China and Brazil both tapped the brakes on their overheating economies, and yet Caterpillar‘s (NYSE:CAT) record first-quarter profit still easily beat Wall Street expectations.
Canny acquisitions and a truly global footprint helped the company exceed expectations even as revenue fell short. That sort of resilience in the face of a global slowdown bolsters the case for Caterpillar as my top stock pick for 2012 — and one of InvestorPlace’s Ten Best Stocks for 2012.
The world’s biggest manufacturer of construction and mining equipment said first-quarter profit rose 29%, to $1.59 billion, or $2.37 a share, up from $1.23 billion, or $1.84, a year earlier. That eclipsed Wall Street’s view by a wide margin. Analysts on average forecast earnings of $2.13 a share, according to data from Thomson Reuters.
Revenue advanced 23%, to a $15.98 billion, which was well short of the Street’s forecast for $16.22 billion. However, were it not for some smart strategic deals in the mining industry, revenue would have been far weaker. Excluding the acquisitions of Bucyrus International and Motoren-Werke Mannheim, the top line would have increased just 15%.
Those investments in the mining sector and the breadth of CAT’s operations across developing and developed markets allowed it to power through the most recent quarter despite slower business in China and Brazil. Other emerging markets remained robust, the company said, as did the need for replacement products in Europe even as the Continent struggles with recession.
But perhaps most important was the good old U.S.A. Orders for durable goods may have slowed last month by their largest amount in three years, but domestic demand was still a pillar of CAT’s profitability.
“We’re seeing strong global demand for most mining products and significant growth in replacement demand for products in the U.S., which more than offset slowing in China and Brazil,” CEO Doug Oberhelman said in a media release.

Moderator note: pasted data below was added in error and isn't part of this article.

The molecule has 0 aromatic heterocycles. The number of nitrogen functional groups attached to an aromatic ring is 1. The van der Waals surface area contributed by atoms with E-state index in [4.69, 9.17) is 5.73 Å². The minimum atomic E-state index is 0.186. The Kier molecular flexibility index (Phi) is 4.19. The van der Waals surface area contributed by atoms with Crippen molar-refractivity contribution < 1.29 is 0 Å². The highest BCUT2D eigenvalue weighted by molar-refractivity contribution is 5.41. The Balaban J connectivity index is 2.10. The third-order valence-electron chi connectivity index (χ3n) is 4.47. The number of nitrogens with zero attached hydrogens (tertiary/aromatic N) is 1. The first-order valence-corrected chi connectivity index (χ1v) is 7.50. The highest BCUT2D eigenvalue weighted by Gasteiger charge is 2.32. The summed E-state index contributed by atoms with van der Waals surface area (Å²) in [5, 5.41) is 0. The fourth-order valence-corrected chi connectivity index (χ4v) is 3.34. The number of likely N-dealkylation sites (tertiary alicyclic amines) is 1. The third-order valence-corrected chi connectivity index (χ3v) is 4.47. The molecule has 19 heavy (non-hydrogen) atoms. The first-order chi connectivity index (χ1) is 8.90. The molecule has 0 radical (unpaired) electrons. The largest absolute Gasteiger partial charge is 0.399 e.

True, some troubling questions remain. CAT raised its full-year earnings outlook, but only by the same amount by which the company exceeded estimates in the first quarter. Revenue did come up short, and a protracted slowdown in China throws the future trajectory of CAT’s stock into doubt. No wonder shares in the Dow component were off sharply Wednesday even as the blue-chip index tacked on a triple-digit increase.
Yes, traders may be dumping the stock, but that just provides an opportunity for investors to buy it more cheaply. CAT just logged a record quarter and has a record order backlog on its books — and that’s when the global economy isn’t even firing on all cylinders.
“We remain on track for another record-breaking year in 2012 at a time when U.S. construction activity remains depressed and economies in Europe, China and Brazil have slowed,” Oberhelman noted.
At this point, CAT looks like a coiled spring. It’s executing efficiently and pumping out profits amid global sluggishness and uncertainty. When economic prospects in both developed and emerging markets show signs of improvement, CAT’s shares will have a lot of catching up to do.
“Improvement in [China and Brazil], better growth in Europe in the coming years and our view that the U.S. will continue to improve is why we are so focused on improving factory efficiency and putting additional capacity in place,” Oberhelman said. “We have a record order backlog today, and we need to be ready for continued growth.”